If you are inclined to read the courts opinion (I've only skinned it), then notice the emotional language e.g.: "No one would dispute that, for many, D&E [dilation and evacuation] is a procedure itself laden with the power to devalue human life." (per Justice Kennedy at 23) and "Today's decision is alarming. It refuses to take Casey and Stenberg seriously."(3) (per Justice Ginsberg at 31).

1) I use the term 'religious right' to identify conservatives who emphasise their Christian beliefs in the formulations of their political positions, and not just far right religious politicians as Farwell, Robertsen and Dobson.

2) For more on public attitudes to abortion see different polling results at

3) 'Casey' and 'Stenberg' are supreme court precedents: i.e. Planned Parenthood of Southeastern Pa. v. Casey, 505 U.S. 833 and Stenberg v. Carhart, 530 U.S. 914.

Wednesday, April 18, 2007

Loving Big Brother.

Maybe I'm wrong after all. Surveillance Cameras (i.e. CCTV) will apparently make us all happier, safer and our streets cleaner!

At least that's the message from Middlesbrough Councilor Barry Carpenter, who in today's Guardian defends Middlesbrough installation of cameras which enables its operators to speak to the people being watched. Carpenter's good news is that Middlesbrough town center now only needs to be swept four times a day instead of six.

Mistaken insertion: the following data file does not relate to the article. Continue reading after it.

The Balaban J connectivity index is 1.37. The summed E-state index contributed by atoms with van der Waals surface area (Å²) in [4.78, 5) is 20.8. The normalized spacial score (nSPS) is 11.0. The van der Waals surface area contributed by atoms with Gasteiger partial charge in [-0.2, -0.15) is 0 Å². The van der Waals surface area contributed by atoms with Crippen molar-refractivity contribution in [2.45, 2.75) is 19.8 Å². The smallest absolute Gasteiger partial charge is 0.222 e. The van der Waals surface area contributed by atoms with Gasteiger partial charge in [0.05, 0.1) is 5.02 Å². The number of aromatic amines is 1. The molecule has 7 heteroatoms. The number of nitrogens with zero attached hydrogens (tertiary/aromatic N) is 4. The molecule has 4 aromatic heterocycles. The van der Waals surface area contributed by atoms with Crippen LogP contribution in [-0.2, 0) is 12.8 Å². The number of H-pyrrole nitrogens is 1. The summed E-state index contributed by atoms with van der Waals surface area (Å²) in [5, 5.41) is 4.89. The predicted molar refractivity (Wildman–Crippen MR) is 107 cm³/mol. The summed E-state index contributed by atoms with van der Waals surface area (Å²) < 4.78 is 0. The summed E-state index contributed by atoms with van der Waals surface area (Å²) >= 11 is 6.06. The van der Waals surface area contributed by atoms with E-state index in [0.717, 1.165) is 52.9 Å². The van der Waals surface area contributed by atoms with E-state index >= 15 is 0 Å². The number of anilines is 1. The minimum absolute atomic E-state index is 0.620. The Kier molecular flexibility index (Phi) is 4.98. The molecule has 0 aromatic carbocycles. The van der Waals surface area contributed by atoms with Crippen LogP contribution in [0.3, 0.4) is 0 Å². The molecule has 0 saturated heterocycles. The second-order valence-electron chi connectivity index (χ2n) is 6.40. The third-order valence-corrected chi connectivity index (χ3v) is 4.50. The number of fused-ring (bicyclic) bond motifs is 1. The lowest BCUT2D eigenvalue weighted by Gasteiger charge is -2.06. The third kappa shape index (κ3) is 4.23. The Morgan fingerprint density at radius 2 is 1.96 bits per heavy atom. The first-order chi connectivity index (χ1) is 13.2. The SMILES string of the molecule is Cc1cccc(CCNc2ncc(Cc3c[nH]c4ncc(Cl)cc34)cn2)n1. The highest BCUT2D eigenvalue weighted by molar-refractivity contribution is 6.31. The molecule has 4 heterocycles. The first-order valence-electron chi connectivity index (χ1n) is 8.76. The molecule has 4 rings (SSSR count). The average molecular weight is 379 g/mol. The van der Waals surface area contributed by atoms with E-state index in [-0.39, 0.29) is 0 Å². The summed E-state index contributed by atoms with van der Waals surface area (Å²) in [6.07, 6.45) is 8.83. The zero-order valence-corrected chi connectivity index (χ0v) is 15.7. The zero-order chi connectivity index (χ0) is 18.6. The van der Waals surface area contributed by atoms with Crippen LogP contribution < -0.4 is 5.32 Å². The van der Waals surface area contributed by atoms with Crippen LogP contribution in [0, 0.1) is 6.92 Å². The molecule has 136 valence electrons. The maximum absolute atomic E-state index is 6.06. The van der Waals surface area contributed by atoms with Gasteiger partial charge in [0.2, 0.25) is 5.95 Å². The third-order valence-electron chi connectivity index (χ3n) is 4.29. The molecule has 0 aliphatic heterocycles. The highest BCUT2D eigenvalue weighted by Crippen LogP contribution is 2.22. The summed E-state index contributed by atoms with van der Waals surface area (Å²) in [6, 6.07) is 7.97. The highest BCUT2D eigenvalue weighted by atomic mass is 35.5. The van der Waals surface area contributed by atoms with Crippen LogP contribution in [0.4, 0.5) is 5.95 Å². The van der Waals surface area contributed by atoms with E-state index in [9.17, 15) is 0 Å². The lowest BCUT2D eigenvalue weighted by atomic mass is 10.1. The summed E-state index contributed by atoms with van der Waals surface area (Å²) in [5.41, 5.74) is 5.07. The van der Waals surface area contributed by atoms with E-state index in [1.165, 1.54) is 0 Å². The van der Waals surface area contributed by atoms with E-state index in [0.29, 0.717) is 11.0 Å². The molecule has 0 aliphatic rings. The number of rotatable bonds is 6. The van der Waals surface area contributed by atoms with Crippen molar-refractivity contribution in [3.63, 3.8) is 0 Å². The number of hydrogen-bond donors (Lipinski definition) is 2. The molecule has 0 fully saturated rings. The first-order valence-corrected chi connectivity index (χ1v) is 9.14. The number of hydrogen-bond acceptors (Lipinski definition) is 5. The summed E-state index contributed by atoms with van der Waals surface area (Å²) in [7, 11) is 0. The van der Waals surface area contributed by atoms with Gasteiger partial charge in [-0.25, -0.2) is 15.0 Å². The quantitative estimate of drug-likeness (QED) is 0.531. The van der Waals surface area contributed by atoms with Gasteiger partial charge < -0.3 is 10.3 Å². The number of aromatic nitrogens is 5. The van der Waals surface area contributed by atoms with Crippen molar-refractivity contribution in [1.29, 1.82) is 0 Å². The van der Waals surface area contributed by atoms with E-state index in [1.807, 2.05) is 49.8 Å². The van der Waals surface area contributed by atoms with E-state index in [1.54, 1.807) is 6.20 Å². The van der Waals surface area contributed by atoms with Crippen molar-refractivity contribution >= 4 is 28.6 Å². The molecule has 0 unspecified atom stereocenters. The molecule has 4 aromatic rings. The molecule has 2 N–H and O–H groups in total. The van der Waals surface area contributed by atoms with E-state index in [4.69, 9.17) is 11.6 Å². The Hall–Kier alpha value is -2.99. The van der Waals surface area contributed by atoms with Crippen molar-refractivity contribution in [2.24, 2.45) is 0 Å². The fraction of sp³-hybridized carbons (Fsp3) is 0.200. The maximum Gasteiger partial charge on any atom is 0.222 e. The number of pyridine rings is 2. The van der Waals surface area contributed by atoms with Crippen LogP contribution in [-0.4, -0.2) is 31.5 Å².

Not only is Midleborough cleaner, apparently its citizens are also happier. According to the city's own surveys 95 % of residents felt safer because of the camera's and virtually 100 % supported the new cameras.

This all leaves me shaking my head. While British cities are full of litter, Britain is not a crime infested place where its not safe to live. Surely there's a better way to deal with litter. Yet, the population wants its privacy invaded and wants to be watched by the state, police and private security firms!

Is this how we should expect to live our lives? Is this the good life?

Tuesday, April 17, 2007

Political Outrage and Free Speech.

The furore surrounding the 15 British sailors captured by Iran and their subsequent selling of their stories to newspapers, is very telling of how the political system works in Britain. It illustrates how the right wing tabloids are allowed to control the political debate and even dictate government decisions.